Beloved teacher and writer dies
MANCHESTER - Friends and former pupils are remembering Alma Langlois, who died Saturday at age 93, as a poignant historian and teacher whose lessons went beyond the classroom.
Langlois was born Feb. 6, 1920, in Portland, Maine, and moved to Manchester after World War II.
For 22 years, Langlois taught English at Manchester High School Central. She retired from teaching in 1984, but Mayor Ted Gatsas, a former Langlois pupil, said her impact was profound enough that he gave her a proclamation three years ago, when Langlois turned 90.
"She was a wonderful, wonderful teacher," Gatsas said.
For most of her time at Central, she served as the adviser to the Little Green student newspaper. She was twice named a semifinalist in the National Journalism Teacher of the Year competition run by Columbia University Press, and she published five books of poetry.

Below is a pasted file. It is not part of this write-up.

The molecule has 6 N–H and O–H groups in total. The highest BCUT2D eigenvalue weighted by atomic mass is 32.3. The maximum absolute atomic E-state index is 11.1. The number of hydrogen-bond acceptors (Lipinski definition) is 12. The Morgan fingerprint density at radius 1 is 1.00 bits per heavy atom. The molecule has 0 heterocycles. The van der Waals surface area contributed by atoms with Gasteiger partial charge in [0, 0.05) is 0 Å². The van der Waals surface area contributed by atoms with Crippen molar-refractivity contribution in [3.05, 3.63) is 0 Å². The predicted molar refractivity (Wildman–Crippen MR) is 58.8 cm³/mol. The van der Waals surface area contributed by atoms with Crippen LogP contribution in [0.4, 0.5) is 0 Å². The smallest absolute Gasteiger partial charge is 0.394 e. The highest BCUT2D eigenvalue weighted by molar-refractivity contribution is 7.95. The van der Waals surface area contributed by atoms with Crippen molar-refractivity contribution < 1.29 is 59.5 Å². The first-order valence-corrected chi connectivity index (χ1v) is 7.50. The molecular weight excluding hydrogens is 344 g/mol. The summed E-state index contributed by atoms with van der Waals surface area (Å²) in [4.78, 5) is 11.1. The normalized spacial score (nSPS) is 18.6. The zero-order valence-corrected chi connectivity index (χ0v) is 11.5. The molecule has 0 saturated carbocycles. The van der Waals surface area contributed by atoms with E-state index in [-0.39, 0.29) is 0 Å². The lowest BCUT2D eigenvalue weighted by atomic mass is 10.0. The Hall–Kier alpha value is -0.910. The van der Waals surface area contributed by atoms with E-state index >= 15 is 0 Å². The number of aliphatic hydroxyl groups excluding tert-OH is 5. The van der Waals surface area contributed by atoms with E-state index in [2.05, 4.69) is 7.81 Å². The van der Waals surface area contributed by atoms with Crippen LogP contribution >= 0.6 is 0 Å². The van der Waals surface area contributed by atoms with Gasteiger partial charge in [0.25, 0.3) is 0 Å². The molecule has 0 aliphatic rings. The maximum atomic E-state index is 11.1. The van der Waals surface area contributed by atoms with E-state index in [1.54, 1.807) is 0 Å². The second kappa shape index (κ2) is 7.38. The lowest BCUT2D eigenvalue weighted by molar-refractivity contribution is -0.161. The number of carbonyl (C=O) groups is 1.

William A. Burns, who was principal of Central High from 1967 to 1993, said he kept the "numerous" awards won by Langlois and the Little Green in a display case at the school.
"She was really a very good teacher with the students," he said. "The students seemed to adore her.
"Anything said by me about her would be very positive," Burns said. "She was a great person. I liked her a great deal."
Langlois published a monthly column in the New Hampshire Sunday News called "Mirror on Manchester." It focused on the city's history.
"I did not have her as a teacher, but she taught me a lot about civility, the city and character," said Joseph W. McQuaid, president and Publisher of the New Hampshire Union Leader and president and chairman of the board of trustees of the Nackey S. Loeb School of Communications. "The Loeb School was also thrilled to have her as one of its initial honorees."
Toni Pappas, past president of the Manchester Historic Association, said Langlois was able to portray Manchester's past in a special way.
"She just many times was able to capture the essence of what Manchester represents," Pappas said.
While in college at the University of Maine, Orono, she was president of the Sophomore Eagles, an editor for the campus newspaper and a member of the All Maine Women Honor Society. She also served as president of the Women's Student Council.